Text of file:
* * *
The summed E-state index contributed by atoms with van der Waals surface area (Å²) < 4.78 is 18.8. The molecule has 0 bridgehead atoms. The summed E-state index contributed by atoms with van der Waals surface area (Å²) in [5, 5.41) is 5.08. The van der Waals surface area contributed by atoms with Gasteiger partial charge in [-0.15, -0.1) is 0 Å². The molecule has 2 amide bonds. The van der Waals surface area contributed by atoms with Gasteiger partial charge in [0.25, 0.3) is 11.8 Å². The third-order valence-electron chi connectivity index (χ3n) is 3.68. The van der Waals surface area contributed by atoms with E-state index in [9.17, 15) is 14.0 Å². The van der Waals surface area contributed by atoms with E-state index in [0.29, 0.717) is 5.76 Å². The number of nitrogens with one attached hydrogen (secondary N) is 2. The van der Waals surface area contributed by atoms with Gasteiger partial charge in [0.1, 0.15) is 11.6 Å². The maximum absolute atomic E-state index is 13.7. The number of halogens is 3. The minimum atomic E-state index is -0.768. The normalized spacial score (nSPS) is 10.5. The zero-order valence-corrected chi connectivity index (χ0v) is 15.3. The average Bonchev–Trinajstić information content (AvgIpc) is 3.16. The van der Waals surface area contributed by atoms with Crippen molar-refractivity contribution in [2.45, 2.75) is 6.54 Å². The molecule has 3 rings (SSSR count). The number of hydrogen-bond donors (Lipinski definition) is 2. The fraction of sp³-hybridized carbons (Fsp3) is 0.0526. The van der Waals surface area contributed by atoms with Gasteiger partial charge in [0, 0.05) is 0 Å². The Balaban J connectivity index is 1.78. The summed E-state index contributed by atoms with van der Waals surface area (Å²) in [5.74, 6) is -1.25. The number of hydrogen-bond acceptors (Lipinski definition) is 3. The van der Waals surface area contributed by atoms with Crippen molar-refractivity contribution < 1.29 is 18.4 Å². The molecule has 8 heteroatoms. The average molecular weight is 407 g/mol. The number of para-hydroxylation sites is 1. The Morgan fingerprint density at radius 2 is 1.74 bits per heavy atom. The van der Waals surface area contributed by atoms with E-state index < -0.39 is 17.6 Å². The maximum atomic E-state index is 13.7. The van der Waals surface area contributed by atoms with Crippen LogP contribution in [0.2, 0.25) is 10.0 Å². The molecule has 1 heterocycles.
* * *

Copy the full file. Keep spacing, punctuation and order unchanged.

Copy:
The summed E-state index contributed by atoms with van der Waals surface area (Å²) < 4.78 is 18.8. The molecule has 0 bridgehead atoms. The summed E-state index contributed by atoms with van der Waals surface area (Å²) in [5, 5.41) is 5.08. The van der Waals surface area contributed by atoms with Gasteiger partial charge in [-0.15, -0.1) is 0 Å². The molecule has 2 amide bonds. The van der Waals surface area contributed by atoms with Gasteiger partial charge in [0.25, 0.3) is 11.8 Å². The third-order valence-electron chi connectivity index (χ3n) is 3.68. The van der Waals surface area contributed by atoms with E-state index in [9.17, 15) is 14.0 Å². The van der Waals surface area contributed by atoms with E-state index in [0.29, 0.717) is 5.76 Å². The number of nitrogens with one attached hydrogen (secondary N) is 2. The van der Waals surface area contributed by atoms with Gasteiger partial charge in [0.1, 0.15) is 11.6 Å². The maximum absolute atomic E-state index is 13.7. The number of halogens is 3. The minimum atomic E-state index is -0.768. The normalized spacial score (nSPS) is 10.5. The zero-order valence-corrected chi connectivity index (χ0v) is 15.3. The average Bonchev–Trinajstić information content (AvgIpc) is 3.16. The van der Waals surface area contributed by atoms with Crippen molar-refractivity contribution in [2.45, 2.75) is 6.54 Å². The molecule has 3 rings (SSSR count). The number of hydrogen-bond donors (Lipinski definition) is 2. The fraction of sp³-hybridized carbons (Fsp3) is 0.0526. The van der Waals surface area contributed by atoms with Gasteiger partial charge in [0, 0.05) is 0 Å². The Balaban J connectivity index is 1.78. The summed E-state index contributed by atoms with van der Waals surface area (Å²) in [5.74, 6) is -1.25. The number of hydrogen-bond acceptors (Lipinski definition) is 3. The van der Waals surface area contributed by atoms with Crippen molar-refractivity contribution < 1.29 is 18.4 Å². The molecule has 8 heteroatoms. The average molecular weight is 407 g/mol. The number of para-hydroxylation sites is 1. The Morgan fingerprint density at radius 2 is 1.74 bits per heavy atom. The van der Waals surface area contributed by atoms with E-state index < -0.39 is 17.6 Å². The maximum atomic E-state index is 13.7. The van der Waals surface area contributed by atoms with Crippen LogP contribution in [0.2, 0.25) is 10.0 Å². The molecule has 1 heterocycles.